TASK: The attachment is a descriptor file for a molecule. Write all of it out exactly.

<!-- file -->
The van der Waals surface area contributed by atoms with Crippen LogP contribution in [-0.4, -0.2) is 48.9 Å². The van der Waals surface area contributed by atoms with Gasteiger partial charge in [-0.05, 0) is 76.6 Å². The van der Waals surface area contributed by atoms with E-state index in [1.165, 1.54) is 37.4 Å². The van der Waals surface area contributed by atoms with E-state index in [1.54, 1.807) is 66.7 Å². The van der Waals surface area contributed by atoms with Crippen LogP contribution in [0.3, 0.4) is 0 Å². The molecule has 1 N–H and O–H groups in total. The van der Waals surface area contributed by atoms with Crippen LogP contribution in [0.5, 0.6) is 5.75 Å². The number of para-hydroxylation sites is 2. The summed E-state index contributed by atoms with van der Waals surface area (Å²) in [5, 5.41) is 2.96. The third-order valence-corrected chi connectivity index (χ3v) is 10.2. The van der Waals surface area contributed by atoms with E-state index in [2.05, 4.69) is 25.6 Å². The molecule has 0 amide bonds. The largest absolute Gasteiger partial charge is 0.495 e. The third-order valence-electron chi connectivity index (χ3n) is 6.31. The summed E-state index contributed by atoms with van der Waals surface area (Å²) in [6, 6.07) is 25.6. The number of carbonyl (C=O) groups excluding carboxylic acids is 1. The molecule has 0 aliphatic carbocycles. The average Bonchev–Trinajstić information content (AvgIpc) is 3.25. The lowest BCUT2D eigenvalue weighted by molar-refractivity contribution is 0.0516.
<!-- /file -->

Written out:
The van der Waals surface area contributed by atoms with Crippen LogP contribution in [-0.4, -0.2) is 48.9 Å². The van der Waals surface area contributed by atoms with Gasteiger partial charge in [-0.05, 0) is 76.6 Å². The van der Waals surface area contributed by atoms with E-state index in [1.165, 1.54) is 37.4 Å². The van der Waals surface area contributed by atoms with E-state index in [1.54, 1.807) is 66.7 Å². The van der Waals surface area contributed by atoms with Crippen LogP contribution in [0.3, 0.4) is 0 Å². The molecule has 1 N–H and O–H groups in total. The van der Waals surface area contributed by atoms with Crippen LogP contribution in [0.5, 0.6) is 5.75 Å². The number of para-hydroxylation sites is 2. The summed E-state index contributed by atoms with van der Waals surface area (Å²) in [5, 5.41) is 2.96. The third-order valence-corrected chi connectivity index (χ3v) is 10.2. The van der Waals surface area contributed by atoms with E-state index in [2.05, 4.69) is 25.6 Å². The molecule has 0 amide bonds. The largest absolute Gasteiger partial charge is 0.495 e. The third-order valence-electron chi connectivity index (χ3n) is 6.31. The summed E-state index contributed by atoms with van der Waals surface area (Å²) in [6, 6.07) is 25.6. The number of carbonyl (C=O) groups excluding carboxylic acids is 1. The molecule has 0 aliphatic carbocycles. The average Bonchev–Trinajstić information content (AvgIpc) is 3.25. The lowest BCUT2D eigenvalue weighted by molar-refractivity contribution is 0.0516.